Cheating isn’t always a physical act. You can actually cheat on your partner in an emotional sense too, which typically happens through small yet intimate actions and a lack of transparency about those actions with your partner.
According to Dr Tammy Nelson, PhD, a psychotherapist and nationally recognized expert in sex therapy, emotional cheating is characterized by micro-cheating behaviours that could lead to more intense sexual behaviours.
They might include confiding in someone other than your partner about your relationship or choosing to spend the majority of your free time hanging out or texting with a person who you aren’t actually dating.
She says that when you are emotionally cheating, it is all about the emotional connection with the other person. It is about crossing lines and sharing things that would make your partner uncomfortable including negatively talking about them.
If you feel that your partner is doing this, they are probably no longer in love with you. It is important and healthy for couples to have their own hobbies and friendships, but if your partner is adamant about separating their life from yours when they used to bring you to their group hangs, it can be a sign that they’re distancing themselves from the relationship in a suspicious way.
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7. They keep comparing you to someone else all the time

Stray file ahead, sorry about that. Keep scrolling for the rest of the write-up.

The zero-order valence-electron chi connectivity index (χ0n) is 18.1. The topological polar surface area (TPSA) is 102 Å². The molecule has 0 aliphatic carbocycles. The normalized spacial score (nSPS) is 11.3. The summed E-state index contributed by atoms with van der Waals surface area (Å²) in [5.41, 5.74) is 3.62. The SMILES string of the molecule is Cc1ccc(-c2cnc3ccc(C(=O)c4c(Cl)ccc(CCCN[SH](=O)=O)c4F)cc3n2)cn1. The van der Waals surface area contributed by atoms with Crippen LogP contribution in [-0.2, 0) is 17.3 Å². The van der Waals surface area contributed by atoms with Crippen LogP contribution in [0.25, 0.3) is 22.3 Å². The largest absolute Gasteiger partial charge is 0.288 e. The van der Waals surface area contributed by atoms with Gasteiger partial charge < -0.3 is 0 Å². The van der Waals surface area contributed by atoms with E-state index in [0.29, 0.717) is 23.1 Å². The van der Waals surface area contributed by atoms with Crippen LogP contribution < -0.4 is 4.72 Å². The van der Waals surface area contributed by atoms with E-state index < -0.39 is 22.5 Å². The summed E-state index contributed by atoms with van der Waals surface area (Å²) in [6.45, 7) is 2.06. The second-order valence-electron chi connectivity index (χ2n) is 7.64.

Comparison is a thief of joy. — Theodore Roosevelt
If your partner is interested in someone else, there is a possibility that they will end up weighing your pros and cons against theirs. This is a sign that they might no longer be in love with you.
It is deeply unfair to you as a partner when you’re the one in the relationship while the crush gets to be in the unattainable-fantasy stage. There’s something “shiny new object” about this person that your partner is attracted to.
For my friend Mary, she says her partner used to adore her but now she can’t seem to do anything right in his eyes. He is always comparing her to that other co-worker.
When your partner keeps comparing you to a specific person, this might be a sign of emotional cheating on his part and maybe he is no longer in love with you.
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8. They pick unnecessary fights
Misery no longer loves company. Nowadays, it insists on it. — Russell Wayne Baker
When someone is no longer in love with you, they will pick unnecessary fights and might even accuse you of wanting to break up. You might realize that your fights become more and more ridiculous as time goes on, and many times, you have no idea how they start.
Your partner might be seeking an easy way out.
They will even go as far as asking if you are cheating or want out of the relationship. They want you to get so fed up that you’re the one who breaks up with them, sparing them the difficult, messy task of sitting you down and ending your partnership because they like someone else or want to be single.